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THEATER REVIEW

'Ten' illuminates fickle art world's flip side

A fine performance by veteran Stacy Keach helps to drive the play, but its conclusion doesn't satisfy.

March 28, 2003|Sean Mitchell | Special to The Times

Jon Robin Baitz has a singular talent as a playwright for combining smart and biting social criticism with humor and tenderness, and this talent is very much on view in his latest, "Ten Unknowns," In this brooding play about the dark side of creativity and the eternal cruelty of fashion to those who depend on it, he takes a long, unsentimental look at an aging expatriate painter from East L.A. chased into obscurity years ago by the army of Abstract Expressionists and all that came after them.

Stacy Keach, reminding us what a formidable actor he is, plays the painter, Malcolm Raphelson, in the West Coast premiere at the Mark Taper Forum. Keach unfurls the fury and sardonic asides of a hard-drinking old master who has watched the art world pass him by and never forgiven those responsible -- the careerists, tastemakers and museums that enshrined his enemies. Indeed, Baitz likens Malcolm to an exiled soldier who's been at war for 30 years with the fates and other artists in what is truly a battle to the death. (Is this really how artists think of one another? Who knew.) Malcolm's bitterness is nevertheless endearing, at least at first, because of the way Baitz has made his case and the convincing manner in which Keach delivers it.

It might be said this could depend on how you feel about Malcolm's WPA mural-trained talent, which is not left to the imagination but unveiled graphically in a number of realist landscapes and portraits (actually done by the Irish painter Conor Foy). Eric Fischl he's not. And that's very much to the point.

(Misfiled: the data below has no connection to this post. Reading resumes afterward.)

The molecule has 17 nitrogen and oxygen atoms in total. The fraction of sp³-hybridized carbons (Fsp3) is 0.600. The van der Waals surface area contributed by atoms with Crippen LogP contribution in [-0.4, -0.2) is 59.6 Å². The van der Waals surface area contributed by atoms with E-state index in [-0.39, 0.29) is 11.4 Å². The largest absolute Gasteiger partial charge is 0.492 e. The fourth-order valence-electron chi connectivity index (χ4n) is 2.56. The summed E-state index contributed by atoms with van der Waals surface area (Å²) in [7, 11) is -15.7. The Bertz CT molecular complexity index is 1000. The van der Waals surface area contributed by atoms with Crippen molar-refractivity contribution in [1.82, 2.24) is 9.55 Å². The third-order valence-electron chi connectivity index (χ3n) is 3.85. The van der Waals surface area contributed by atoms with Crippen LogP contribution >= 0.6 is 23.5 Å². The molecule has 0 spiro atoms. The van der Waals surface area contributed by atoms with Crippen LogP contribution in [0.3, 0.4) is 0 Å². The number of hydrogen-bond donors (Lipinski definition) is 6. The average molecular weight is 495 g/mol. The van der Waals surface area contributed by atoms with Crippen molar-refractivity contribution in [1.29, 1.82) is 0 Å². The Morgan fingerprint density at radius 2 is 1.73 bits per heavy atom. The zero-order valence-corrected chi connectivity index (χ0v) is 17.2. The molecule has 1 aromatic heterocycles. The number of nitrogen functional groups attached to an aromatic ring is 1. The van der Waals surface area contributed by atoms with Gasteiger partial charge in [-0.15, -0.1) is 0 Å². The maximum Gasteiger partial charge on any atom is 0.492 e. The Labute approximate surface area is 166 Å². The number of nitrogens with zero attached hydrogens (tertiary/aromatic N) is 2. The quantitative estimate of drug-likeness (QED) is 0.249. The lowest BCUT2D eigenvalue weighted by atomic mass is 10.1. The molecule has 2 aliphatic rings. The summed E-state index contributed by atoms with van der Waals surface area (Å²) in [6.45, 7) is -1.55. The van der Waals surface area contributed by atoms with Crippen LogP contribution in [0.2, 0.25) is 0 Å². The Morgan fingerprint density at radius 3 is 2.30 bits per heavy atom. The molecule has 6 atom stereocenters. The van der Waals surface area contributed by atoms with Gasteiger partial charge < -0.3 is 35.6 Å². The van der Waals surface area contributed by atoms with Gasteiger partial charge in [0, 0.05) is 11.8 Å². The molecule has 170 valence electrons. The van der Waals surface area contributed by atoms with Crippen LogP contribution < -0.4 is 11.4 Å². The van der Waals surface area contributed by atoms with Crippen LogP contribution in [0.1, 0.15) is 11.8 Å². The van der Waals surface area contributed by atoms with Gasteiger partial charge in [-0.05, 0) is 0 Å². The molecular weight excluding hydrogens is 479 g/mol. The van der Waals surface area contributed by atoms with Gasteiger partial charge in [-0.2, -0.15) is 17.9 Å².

In any case, when the lights come up on Malcolm's ramshackle studio deep in the heart of Mexico in 1992, we are thrust immediately into a situation of irony: a voguish and clever New York dealer (Patrick Breen) has ventured here on a mission of rediscovery, with aims to mount a major retrospective of the artist's work in Manhattan. The dealer has already sent ahead a former boyfriend, Judd, a young, apparently feckless art school grad (Jonathan M. Woodward), to help the once-great man get back into production mode and crank out some new and marketable works.

Breen, in pinstripe finery and perfect downtown gallery manners, makes Trevor into a finely observed foil for Malcolm's rude and roaring iconoclast and is at all times perfectly out of place in Malcolm's remote "Night of the Iguana"-themed hide-out.

Into the mix comes an alluring young Berkeley biologist, Julia (Klea Scott), who's in Mexico on the trail of an endangered species of frogs but gets intrigued by the endangered species represented by Malcolm. For a moment in Act I, with all four of these characters sleeping under the same roof and talking smart and funny about art, "Ten Unknowns" looks like it might become an existentialist version of "Hay Fever." But Baitz has more on his mind than that. Just before intermission, Malcolm's unreliable creative powers are stirred to action by the sight of Julia, and he starts to paint a portrait of his Russian mother from memory but needs Judd's help to finish it. The play veers off into a probe of the complex psychology of mothers and sons as well as the volatile relationship between old pros and their apprentices, touching a vein that surfaced in the recent plays "Collected Stories" and "Proof."

Malcolm's memories of his mother, a poor Russian immigrant who settled in Boyle Heights, send him into murky reverie that goes some distance toward explaining his alienation and lifelong animus. Under Robert Egan's direction, Keach, wearing the artist's uniform of moldy jeans and paint-spattered shirts, embodies so well the alternately compelling and repugnant life force of a man like Malcolm, seemingly sensitive and insensitive in equal, incompatible portions.

Egan, whose work with Baitz is well-known and dates to "The Film Society" at LATC in the late 1980s, is very good with intellectual plays in which most of what happens to the characters comes in the form of argument and telling observation. Such is the case here. Even as one wonders what resonance a play like this will have with audiences that have never heard of the Whitney Biennial or might not see tragedy in the triumph of Abstract Expressionism, it's hard not to admire the ambition of what Baitz has set out to do in mapping a side of the artistic life not often seen in the culture pages.

"Pastel condos are going up and those frogs are going to Guatemala," Malcolm barks to Julia, announcing his view of the pointlessness of trying to save the world from what it is. "There are endings. Things dies off. This whole nation is built on extinction and extermination."

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